Home
In this issue
April 9, 2014

Jonathan Tobin: Why Did Kerry Lie About Israeli Blame?

Samuel G. Freedman: A resolution 70 years later for a father's unsettling legacy of ashes from Dachau

Jessica Ivins: A resolution 70 years later for a father's unsettling legacy of ashes from Dachau

Kim Giles: Asking for help is not weakness

Kathy Kristof and Barbara Hoch Marcus: 7 Great Growth Israeli Stocks

Matthew Mientka: How Beans, Peas, And Chickpeas Cleanse Bad Cholesterol and Lowers Risk of Heart Disease

Sabrina Bachai: 5 At-Home Treatments For Headaches

The Kosher Gourmet by Daniel Neman Have yourself a matzo ball: The secrets bubby never told you and recipes she could have never imagined

April 8, 2014

Lori Nawyn: At Your Wit's End and Back: Finding Peace

Susan B. Garland and Rachel L. Sheedy: Strategies Married Couples Can Use to Boost Benefits

David Muhlbaum: Smart Tax Deductions Non-Itemizers Can Claim

Jill Weisenberger, M.S., R.D.N., C.D.E : Before You Lose Your Mental Edge

Dana Dovey: Coffee Drinkers Rejoice! Your Cup Of Joe Can Prevent Death From Liver Disease

Chris Weller: Electric 'Thinking Cap' Puts Your Brain Power Into High Gear

The Kosher Gourmet by Marlene Parrish A gift of hazelnuts keeps giving --- for a variety of nutty recipes: Entree, side, soup, dessert

April 4, 2014

Rabbi David Gutterman: The Word for Nothing Means Everything

Charles Krauthammer: Kerry's folly, Chapter 3

Amy Peterson: A life of love: How to build lasting relationships with your children

John Ericson: Older Women: Save Your Heart, Prevent Stroke Don't Drink Diet

John Ericson: Why 50 million Americans will still have spring allergies after taking meds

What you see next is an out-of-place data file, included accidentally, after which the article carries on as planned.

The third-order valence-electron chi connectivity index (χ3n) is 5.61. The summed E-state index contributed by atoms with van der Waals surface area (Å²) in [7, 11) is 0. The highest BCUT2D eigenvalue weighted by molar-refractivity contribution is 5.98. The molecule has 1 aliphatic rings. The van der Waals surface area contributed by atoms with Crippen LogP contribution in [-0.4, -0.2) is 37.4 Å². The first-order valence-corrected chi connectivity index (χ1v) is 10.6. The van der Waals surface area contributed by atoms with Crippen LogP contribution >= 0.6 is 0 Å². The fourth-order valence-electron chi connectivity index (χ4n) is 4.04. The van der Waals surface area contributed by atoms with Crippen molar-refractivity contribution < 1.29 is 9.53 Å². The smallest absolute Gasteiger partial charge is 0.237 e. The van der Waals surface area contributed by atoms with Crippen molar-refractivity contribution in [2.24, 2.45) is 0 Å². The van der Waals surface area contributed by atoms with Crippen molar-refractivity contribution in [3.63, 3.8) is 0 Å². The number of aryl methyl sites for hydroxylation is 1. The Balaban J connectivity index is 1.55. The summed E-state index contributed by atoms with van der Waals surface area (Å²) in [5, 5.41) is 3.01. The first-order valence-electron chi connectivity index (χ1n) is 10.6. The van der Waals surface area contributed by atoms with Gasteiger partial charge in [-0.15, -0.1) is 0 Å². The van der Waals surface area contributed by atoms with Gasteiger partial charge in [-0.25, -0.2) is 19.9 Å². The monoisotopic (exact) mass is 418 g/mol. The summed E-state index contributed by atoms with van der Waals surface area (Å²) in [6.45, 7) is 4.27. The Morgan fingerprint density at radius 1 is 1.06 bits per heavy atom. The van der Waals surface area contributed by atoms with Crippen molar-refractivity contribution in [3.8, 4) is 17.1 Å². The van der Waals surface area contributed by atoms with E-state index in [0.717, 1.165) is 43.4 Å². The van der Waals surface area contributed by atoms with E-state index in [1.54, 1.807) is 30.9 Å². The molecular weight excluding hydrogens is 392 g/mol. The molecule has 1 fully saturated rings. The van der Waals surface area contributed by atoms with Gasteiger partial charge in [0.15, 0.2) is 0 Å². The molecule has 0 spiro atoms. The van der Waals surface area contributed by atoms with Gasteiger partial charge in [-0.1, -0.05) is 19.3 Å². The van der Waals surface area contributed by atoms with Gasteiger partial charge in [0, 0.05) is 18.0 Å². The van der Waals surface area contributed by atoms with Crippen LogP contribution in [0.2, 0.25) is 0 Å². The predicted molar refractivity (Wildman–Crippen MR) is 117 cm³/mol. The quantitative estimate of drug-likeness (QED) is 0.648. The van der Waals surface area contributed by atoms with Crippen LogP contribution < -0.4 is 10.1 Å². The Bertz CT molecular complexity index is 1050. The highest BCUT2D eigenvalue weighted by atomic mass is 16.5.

Cameron Huddleston: Best and Worst Buys of April 2014

Stacy Rapacon: Great Mutual Funds for Young Investors

Sarah Boesveld: Teacher keeps promise to mail thousands of former students letters written by their past selves

The Kosher Gourmet by Sharon Thompson Anyone can make a salad, you say. But can they make a great salad? (SECRETS, TESTED TECHNIQUES + 4 RECIPES, INCLUDING DRESSINGS)

April 2, 2014

Paul Greenberg: Death and joy in the spring

Dan Barry: Should South Carolina Jews be forced to maintain this chimney built by Germans serving the Nazis?

Mayra Bitsko: Save me! An alien took over my child's personality

Frank Clayton: Get happy: 20 scientifically proven happiness activities

Susan Scutti: It's Genetic! Obesity and the 'Carb Breakdown' Gene

Lecia Bushak: Why Hand Sanitizer May Actually Harm Your Health

Stacy Rapacon: Great Funds You Can Own for $500 or Less

Cameron Huddleston: 7 Ways to Save on Home Decor

The Kosher Gourmet by Steve Petusevsky Exploring ingredients as edible-stuffed containers (TWO RECIPES + TIPS & TECHINQUES)

Jewish World Review Sept. 26, 2007 / 14 Tishrei 5768, 5767

Military proud

By Lori Borgman

Lori Borgman
Printer Friendly Version
Email this article

http://www.JewishWorldReview.com | So I am chatting with a man and ask if what I hear is true, that his son has joined the military.


"Yes," he says. "He's a Marine."


"Congratulations," I say. "You must be very proud."


We chat a bit longer, not much, and ready to say good-bye, when he says, "You know, you just said something very interesting."


"What's that?" I ask.